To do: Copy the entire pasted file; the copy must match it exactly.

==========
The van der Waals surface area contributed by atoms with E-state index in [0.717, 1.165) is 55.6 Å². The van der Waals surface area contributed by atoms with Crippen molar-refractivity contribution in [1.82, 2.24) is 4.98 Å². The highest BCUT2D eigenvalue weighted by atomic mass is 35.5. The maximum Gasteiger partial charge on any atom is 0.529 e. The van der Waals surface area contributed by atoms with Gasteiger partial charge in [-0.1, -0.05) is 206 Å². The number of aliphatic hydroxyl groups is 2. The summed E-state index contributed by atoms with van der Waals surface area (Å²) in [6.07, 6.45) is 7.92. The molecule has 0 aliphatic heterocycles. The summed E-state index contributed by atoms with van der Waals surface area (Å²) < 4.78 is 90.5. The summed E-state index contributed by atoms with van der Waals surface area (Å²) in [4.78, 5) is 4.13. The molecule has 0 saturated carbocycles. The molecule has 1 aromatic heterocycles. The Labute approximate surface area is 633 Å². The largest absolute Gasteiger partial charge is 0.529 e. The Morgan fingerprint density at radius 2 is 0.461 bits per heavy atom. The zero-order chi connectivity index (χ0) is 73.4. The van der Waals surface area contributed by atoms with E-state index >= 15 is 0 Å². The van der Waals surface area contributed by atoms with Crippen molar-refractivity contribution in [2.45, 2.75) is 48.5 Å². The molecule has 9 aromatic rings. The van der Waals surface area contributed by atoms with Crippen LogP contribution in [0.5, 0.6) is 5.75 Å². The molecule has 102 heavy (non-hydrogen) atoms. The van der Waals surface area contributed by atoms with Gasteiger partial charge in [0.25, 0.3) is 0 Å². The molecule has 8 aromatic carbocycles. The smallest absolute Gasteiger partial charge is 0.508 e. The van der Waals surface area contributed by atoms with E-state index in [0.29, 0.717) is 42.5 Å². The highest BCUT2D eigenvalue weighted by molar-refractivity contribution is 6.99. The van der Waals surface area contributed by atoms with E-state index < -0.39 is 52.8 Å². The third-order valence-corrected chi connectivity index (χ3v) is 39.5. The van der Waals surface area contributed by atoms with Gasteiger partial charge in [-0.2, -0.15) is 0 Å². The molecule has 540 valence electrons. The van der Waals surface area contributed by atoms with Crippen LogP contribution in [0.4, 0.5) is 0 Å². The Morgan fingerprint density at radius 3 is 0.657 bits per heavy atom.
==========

The van der Waals surface area contributed by atoms with E-state index in [0.717, 1.165) is 55.6 Å². The van der Waals surface area contributed by atoms with Crippen molar-refractivity contribution in [1.82, 2.24) is 4.98 Å². The highest BCUT2D eigenvalue weighted by atomic mass is 35.5. The maximum Gasteiger partial charge on any atom is 0.529 e. The van der Waals surface area contributed by atoms with Gasteiger partial charge in [-0.1, -0.05) is 206 Å². The number of aliphatic hydroxyl groups is 2. The summed E-state index contributed by atoms with van der Waals surface area (Å²) in [6.07, 6.45) is 7.92. The molecule has 0 aliphatic heterocycles. The summed E-state index contributed by atoms with van der Waals surface area (Å²) < 4.78 is 90.5. The summed E-state index contributed by atoms with van der Waals surface area (Å²) in [4.78, 5) is 4.13. The molecule has 0 saturated carbocycles. The molecule has 1 aromatic heterocycles. The Labute approximate surface area is 633 Å². The largest absolute Gasteiger partial charge is 0.529 e. The Morgan fingerprint density at radius 2 is 0.461 bits per heavy atom. The zero-order chi connectivity index (χ0) is 73.4. The van der Waals surface area contributed by atoms with E-state index >= 15 is 0 Å². The van der Waals surface area contributed by atoms with Crippen molar-refractivity contribution in [2.45, 2.75) is 48.5 Å². The molecule has 9 aromatic rings. The van der Waals surface area contributed by atoms with Crippen LogP contribution in [0.5, 0.6) is 5.75 Å². The molecule has 102 heavy (non-hydrogen) atoms. The van der Waals surface area contributed by atoms with Gasteiger partial charge in [0.25, 0.3) is 0 Å². The molecule has 8 aromatic carbocycles. The smallest absolute Gasteiger partial charge is 0.508 e. The van der Waals surface area contributed by atoms with E-state index in [0.29, 0.717) is 42.5 Å². The highest BCUT2D eigenvalue weighted by molar-refractivity contribution is 6.99. The van der Waals surface area contributed by atoms with E-state index < -0.39 is 52.8 Å². The third-order valence-corrected chi connectivity index (χ3v) is 39.5. The van der Waals surface area contributed by atoms with Gasteiger partial charge in [-0.2, -0.15) is 0 Å². The molecule has 540 valence electrons. The van der Waals surface area contributed by atoms with Crippen LogP contribution in [0.4, 0.5) is 0 Å². The Morgan fingerprint density at radius 3 is 0.657 bits per heavy atom.